T-Mobile wins five of six OpenSignal network awards, AT&T takes latency crown
What makes a wireless service provider as beloved by customers as all those market research firms are deeming T-Mobile nowadays? Discounted phones, BOGO deals, frequent perks and hilariously weird marketing may have each played their small part in Magenta’s continued recent progress, but at the end of the day, it’s all about speed and reliability.
Luckily for John Legere’s industry-disrupting operation, that’s where T-Mo truly excels, handily beating Big Red, at least according to OpenSignal’s latest “State of Mobile Networks: USA” report.
It was only a year ago that T-Mobile and Verizon shared the download speed trophy, with the country’s largest cellular company also ranked first in 4G availability, and now somehow, the number three in subscribers manages to easily win both gold medals.
Based on almost 6 billion (with a “b”) measurements made on 237,000+ devices between October and December 2017, T-Mobile has both the fastest and most reliable wireless network in the US. And the gap to second place is not as small as you’d expect, at least as far as speeds are concerned.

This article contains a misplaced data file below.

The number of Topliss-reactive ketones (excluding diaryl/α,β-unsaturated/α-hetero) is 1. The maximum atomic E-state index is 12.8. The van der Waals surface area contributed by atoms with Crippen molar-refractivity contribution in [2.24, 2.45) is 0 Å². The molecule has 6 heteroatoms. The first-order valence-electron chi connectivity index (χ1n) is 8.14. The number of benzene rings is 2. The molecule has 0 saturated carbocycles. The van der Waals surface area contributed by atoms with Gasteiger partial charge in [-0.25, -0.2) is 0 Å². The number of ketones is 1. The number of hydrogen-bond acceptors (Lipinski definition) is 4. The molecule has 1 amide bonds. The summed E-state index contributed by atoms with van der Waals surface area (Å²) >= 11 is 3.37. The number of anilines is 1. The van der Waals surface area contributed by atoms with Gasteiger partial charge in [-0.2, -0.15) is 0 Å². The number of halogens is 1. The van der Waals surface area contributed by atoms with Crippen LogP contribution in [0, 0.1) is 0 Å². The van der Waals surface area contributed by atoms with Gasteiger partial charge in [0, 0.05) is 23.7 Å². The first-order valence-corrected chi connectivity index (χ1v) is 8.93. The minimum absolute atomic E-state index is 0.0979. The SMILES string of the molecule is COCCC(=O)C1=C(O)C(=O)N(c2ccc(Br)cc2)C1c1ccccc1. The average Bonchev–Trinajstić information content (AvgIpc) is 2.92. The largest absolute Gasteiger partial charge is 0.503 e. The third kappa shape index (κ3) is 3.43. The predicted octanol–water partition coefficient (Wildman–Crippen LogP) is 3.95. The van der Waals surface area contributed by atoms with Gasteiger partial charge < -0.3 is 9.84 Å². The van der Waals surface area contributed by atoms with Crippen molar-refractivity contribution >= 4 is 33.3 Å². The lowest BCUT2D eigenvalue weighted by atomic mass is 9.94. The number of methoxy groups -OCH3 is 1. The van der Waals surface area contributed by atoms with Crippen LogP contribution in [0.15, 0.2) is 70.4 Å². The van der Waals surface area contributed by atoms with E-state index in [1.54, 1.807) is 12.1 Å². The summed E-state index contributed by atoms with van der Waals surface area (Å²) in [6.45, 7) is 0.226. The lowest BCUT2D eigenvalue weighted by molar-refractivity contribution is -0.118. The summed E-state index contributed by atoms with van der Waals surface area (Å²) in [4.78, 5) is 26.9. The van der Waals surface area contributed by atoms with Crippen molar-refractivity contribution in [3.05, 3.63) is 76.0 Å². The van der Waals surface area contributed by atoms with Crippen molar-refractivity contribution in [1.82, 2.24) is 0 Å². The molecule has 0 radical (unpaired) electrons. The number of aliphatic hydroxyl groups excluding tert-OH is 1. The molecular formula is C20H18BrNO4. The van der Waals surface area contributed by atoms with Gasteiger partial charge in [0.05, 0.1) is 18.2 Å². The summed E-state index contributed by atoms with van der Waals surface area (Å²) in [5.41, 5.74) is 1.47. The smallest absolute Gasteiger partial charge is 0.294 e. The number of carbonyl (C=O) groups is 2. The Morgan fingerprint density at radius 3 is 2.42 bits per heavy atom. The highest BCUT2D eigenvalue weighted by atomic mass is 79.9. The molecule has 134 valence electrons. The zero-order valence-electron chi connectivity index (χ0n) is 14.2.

Specifically, T-Mo averaged 19.42 Mbps velocity in 4G downloads and 3.46 Mbps where only a 3G connection was available, compared to 17.77 and 0.87 Mbps for Verizon. Big Red was actually dead last among America’s “big four” carriers in the 3G download battle, occupying the second place for overall speed, as AT&T and Sprint only averaged 13.27 and 12.02 Mbps 4G scores.
In 4G availability, Verizon was much closer to glory, standing at 92.72 percent vs. T-Mobile’s 93.14 points. Both those numbers are impressive, and AT&T and Sprint’s 87.03 and 85.66 percent don’t seem too bad either, although this particular OpenSignal metric measures the “proportion of time users have an LTE connection available to them on each operator’s network” rather than literal geographic or population coverage.
While Verizon wasn’t capable of scoring a single win in any of the six January 2018 wars, AT&T’s consolation prize came as it topped the 4G latency charts. That basically means Ma Bell’s network is the most responsive of the four, although T-Mobile wasn’t far behind in that classification either.
It’s important to highlight Sprint’s big gains across the board, with the “Now Network” all of a sudden looking like a strong candidate for speed and availability podiums going forward, while Verizon and AT&T deserve a bit of praise as well for recovering what they lost in the immediate wake of their unlimited plan rollouts.